AIA + NAHB: Two Professional Associations with Many Issues in Common

Late last week, Ryan Taylor of RTA facilitated a meeting of staff members from the national offices of the American Institute of Architects (AIA) and the National Association of Home Builders (NAHB) in Washington, D.C.


Pictured in the image above, from left to right, are: Bruce Bland, AIA’s Director of Knowledge Community Operations; Terri Stewart, AIA’s Managing Director of Practice and Knowledge Resources; John Ritterpusch, NAHB Director; Ryan Taylor of RTA; Andrew Goldberg, AIA’s Managing Director of Government Relations and Outreach; Billie Kaumaya, NAHB’s Federal Legislative Director (in front); and Kevin Morrow, NAHB’s Program Manager for Green Building Standards.

The AIA has a community of architects focused on residential projects and the NAHB is focused on residential projects so both professional associations have many issues in common. The challenge is that members of professional associations tend to stay in silos. For many professionals, there’s just not enough time to be active in more than one association – especially when we’re getting updates and invitations from three levels in one association: local, state and national.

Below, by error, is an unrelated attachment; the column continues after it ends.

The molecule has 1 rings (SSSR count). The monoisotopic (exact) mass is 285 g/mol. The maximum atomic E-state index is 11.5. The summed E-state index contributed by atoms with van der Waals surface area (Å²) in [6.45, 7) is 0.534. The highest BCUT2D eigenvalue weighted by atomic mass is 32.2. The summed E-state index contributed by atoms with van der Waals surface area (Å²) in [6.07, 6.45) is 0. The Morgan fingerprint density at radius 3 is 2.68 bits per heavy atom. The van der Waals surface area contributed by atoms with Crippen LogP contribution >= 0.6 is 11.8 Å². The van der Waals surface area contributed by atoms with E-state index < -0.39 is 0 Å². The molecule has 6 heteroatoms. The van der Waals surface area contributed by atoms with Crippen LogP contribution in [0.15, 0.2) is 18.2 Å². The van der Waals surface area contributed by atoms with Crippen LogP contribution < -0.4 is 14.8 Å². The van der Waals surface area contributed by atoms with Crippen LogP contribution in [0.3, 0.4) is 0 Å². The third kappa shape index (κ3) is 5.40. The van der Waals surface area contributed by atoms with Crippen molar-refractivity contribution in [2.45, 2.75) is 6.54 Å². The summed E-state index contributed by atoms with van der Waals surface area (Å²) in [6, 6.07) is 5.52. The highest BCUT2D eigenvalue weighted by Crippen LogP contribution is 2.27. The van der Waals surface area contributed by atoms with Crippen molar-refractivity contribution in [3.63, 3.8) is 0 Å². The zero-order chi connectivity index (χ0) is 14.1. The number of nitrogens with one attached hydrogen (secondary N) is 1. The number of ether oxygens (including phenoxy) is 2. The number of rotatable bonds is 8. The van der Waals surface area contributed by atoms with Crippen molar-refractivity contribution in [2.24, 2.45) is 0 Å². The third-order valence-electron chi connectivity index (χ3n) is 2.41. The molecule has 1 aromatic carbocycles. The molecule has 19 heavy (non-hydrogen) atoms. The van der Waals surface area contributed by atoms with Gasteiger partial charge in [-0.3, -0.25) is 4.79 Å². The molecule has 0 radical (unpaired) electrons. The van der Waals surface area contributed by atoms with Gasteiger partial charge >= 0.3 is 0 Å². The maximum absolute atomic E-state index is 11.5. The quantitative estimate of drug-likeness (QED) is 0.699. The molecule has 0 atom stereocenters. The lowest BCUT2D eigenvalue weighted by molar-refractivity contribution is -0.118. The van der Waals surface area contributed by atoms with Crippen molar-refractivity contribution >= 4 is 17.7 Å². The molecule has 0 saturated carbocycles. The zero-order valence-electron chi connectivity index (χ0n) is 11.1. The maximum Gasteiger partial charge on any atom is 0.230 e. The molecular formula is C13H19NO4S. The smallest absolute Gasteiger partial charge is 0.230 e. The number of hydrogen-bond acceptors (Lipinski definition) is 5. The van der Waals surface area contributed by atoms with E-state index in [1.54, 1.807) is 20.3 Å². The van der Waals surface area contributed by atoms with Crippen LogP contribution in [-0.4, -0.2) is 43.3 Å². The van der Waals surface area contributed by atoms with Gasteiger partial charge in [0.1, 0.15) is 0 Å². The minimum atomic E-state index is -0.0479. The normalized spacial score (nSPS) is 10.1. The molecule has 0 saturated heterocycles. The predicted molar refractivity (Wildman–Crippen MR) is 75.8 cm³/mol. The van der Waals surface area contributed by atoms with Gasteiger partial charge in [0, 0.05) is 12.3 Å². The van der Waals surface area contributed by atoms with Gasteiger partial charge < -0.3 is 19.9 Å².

The result is redundant (or very similar) events, advocacy, communication and other efforts that compete against one another. That keeps us fragmented and causes us to waste our resources in competition rather than investing them in collaboration.

We think it’s important for professional associations to pursue two goals: 1) Plan some portion of your association meetings as collaborative events to introduce your participants to the members of other professional associations. There are very few professions that don’t interface with other professions so it shouldn’t be difficult to find other associations with which you can collaborate. 2) Plan to gather the staff or leadership of the associations with which you collaborate a couple of times each year to share your efforts, goals, schedule and resources.

Sincere collaboration makes better associations with better members. We’re thankful for the time and effort the AIA and NAHB staff members invested in last week’s meeting. We’re excited about the list of collaboration opportunities that includes issues like building codes, voluntary green building standards, professional certification/accreditation, credit issues, appraisals and more! We look forward to helping both organizations serve their membership because we all benefit from that work.

If you’re a member or staff of a professional association related to the construction industry, please feel free to contact us. There are already lots of great models for collaboration among professional associations at the local, state and national levels so we may be able to help you get involved. We’d be happy to speak with you!

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